Remembering Gregory Nunzio Corso

17 Jan


I have a special place in my heart for Gregory Corso. I’ve always appreciated his Romantic notions and the levity he brought to the so-called Beat Generation canon.

Unlike a lot of the other people he associated with, who were brought up in middle-class families and took an interest in the seedy underbelly of New York City as adults, Corso was abandoned by his mother at a Catholic charity and his father had him put in the foster care system. At thirteen, he landed in jail, where he discovered poetry. It was only many years later, after he became famous, that filmmaker Gustave Reininger found Corso’s mother and reunited them in what turned out to be a happy ending. His mother actually outlived him, though, as he soon found out he had cancer. During that time, his daughter Sheri Langerman, a nurse, took care of him.

Corso passed away in Robbinsdale, Minnesota, on January 17, 2001. His ashes were buried at the Protestant Cemetery, Cimitero acattolico, in Rome, across from the poet that inspired him, Percy Bysshe Shelley.


3 Responses to “Remembering Gregory Nunzio Corso”

  1. David Amram January 18, 2014 at 7:05 pm #

    Dear Stephanie
    Thank you for your fine salute to Gregory Corso.
    It is great to see him now getting the recognition for his
    great work which has survived the albatross around our collective necks of being “Beat” artists (i.e.nearly sub-human stoned out morons of limited abilities)

    We don’t use sterotypical names any more to define someone by their race, ethnicity, nationality, physiognomy or sexual preference.

    In the view of today’s generation, like Kerouac, the young people who read Gregory no longer see him as a member of the Board of Directors of the “Beat Generation” imprisoned by a label deeming him part of a non-existent “movement.”

    The famous photo by John Cohen which is used all the time showing Gregory, Kerouac, Ginsberg Larry Rivers and myself hanging out ion a diner in 1959 when we were making the film “Pull my Daisy”shows us all smiling and having fun.
    None of us us were dressed like Beatniks, because those of us who served in the military only wore uniforms when we were obliged to.
    The one thing that distinguished us all and was the basis of our collective friendships and collaborations was that we weren’t “joiners” of anything or exclusive members of any group of select people, but rather fellow citizens the human race!!
    So long live Gregory and the beautiful poems he left us. His light heartedness and lyricism is a welcome relief from the slew of morbid films and books about all of us in the 1950s in all of the arts….jazz, classical compositions, theater, folk music, poetry, painting and literature.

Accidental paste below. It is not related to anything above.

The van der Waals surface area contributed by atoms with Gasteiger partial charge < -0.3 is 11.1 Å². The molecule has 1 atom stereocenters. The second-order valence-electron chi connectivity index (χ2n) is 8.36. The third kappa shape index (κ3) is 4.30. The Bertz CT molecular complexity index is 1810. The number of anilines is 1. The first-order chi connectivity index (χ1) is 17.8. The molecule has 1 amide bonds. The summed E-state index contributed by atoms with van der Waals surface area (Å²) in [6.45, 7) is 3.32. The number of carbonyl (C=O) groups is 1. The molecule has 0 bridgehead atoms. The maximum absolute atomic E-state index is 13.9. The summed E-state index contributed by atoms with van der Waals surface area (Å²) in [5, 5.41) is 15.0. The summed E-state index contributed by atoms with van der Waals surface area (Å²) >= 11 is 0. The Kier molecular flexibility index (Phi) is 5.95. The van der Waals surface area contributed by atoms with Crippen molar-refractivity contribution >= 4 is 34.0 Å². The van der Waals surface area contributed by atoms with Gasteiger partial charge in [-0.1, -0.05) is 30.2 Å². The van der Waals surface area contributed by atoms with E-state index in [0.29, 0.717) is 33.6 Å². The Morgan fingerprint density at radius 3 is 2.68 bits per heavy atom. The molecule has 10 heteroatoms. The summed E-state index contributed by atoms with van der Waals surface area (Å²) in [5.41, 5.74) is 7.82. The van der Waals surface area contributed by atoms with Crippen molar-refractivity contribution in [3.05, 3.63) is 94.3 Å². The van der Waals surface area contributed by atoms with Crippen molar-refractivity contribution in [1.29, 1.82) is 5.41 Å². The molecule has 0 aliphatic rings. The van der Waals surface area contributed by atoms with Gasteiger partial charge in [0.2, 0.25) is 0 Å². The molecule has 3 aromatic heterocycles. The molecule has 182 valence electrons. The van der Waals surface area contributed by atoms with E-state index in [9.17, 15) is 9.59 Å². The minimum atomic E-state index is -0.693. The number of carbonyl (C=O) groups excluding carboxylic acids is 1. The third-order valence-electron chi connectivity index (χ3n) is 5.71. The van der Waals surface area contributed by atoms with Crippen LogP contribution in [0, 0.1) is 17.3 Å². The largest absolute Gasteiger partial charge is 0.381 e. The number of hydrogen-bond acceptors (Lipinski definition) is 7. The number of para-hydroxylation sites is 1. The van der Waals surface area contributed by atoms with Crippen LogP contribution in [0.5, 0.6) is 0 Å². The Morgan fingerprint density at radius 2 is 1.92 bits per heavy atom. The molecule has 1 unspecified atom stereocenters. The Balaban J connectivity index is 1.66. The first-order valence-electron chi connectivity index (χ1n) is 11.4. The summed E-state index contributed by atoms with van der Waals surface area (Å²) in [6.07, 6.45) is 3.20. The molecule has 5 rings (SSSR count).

Gregory’s poetry, like the writings of Jack and the works of all the other artist of this era provide us with some vitamins for the soul.

    As Gregory’s main man Keats said in his classic poem Endymion “A thing of beauty is a joy forever”

    David Amram

    • Stephanie Nikolopoulos January 20, 2014 at 3:43 pm #


      Thank you so much for this note! I don’t think I ever realized that photo in the diner—which is one of my all-time favorites!—was taken by John Cohen. He was a musician and artist too, right? Did you all hang out together a lot? I read that he was a neighbor of Robert Frank’s and took the still photos during the filming of “Pull My Daisy.”

      I know this is the photo you’re talking about:

      I also happened to find this one which I haven’t seen as often:
      You can actually see him in the mirror! …And you can see Gregory’s face in this.

      Sometimes I am grateful for my own ignorance. I came to the “Beats” with no prior knowledge of them as a so-called “movement” and with no preconceived notions of “beatniks.” I had seen the bongo-playing, black-turtleneck-wearing, goatee-growing stereotype maybe in cartoons as a kid or in films, but had no idea that was supposed to have anything to do with Beat literature … because it doesn’t! As I read Gregory’s work, or Jack Kerouac’s, or your excellent biographies—each of you writing in your own style and voice—those images never even remotely came to mind. And now even knowing the stereotype, I still don’t get the correlation. It’s just too far of a disconnect from the literature and even the fashion sense!

      What you said about smiling and having fun in the diner and that idea of community—not some exclusive club—is the spirit that I took away from the literature. These are books and poems that made me want to LIVE, made me want to be a BETTER person, made me want to seek TRUTH and BEAUTY, made me want to create ART. I found more HOPE and more HUMANITY in these works than in so many other “moral” works.

      I also found yours and Gregory’s and Jack’s works to have more literary substance to them. There’s true INTELLECT that went into them. I read so many “popular” books today that perhaps have entertainment value, but have no lasting substance. In contrast, the more I study so-called Beat literature and the more I listen to your music, the more I see all the ways it’s connected to other historic and cultural works. I was a fan of Keats before I’d ever heard of Corso, and it’s so interesting to think that today we revere Keats but at that time he was derided as being part of the so-called “Cockney School,” for his working-class speech and bad rhymes—much like so-called “Beat Generation” literature was dismissed for embracing colloquialisms. Sometimes time has a way of rectifying history.



  1. Percy Bysshe Shelley’s “Music, when Soft Voices die” | Stephanie Nikolopoulos - April 10, 2014

    […] more than Keats, though, Corso professed an admiration for Percy Bysshe Shelley. Corso is actually buried across from Shelley. While Allen Ginsberg (read last week’s post on Ginsberg’s Blake vision here)  is […]

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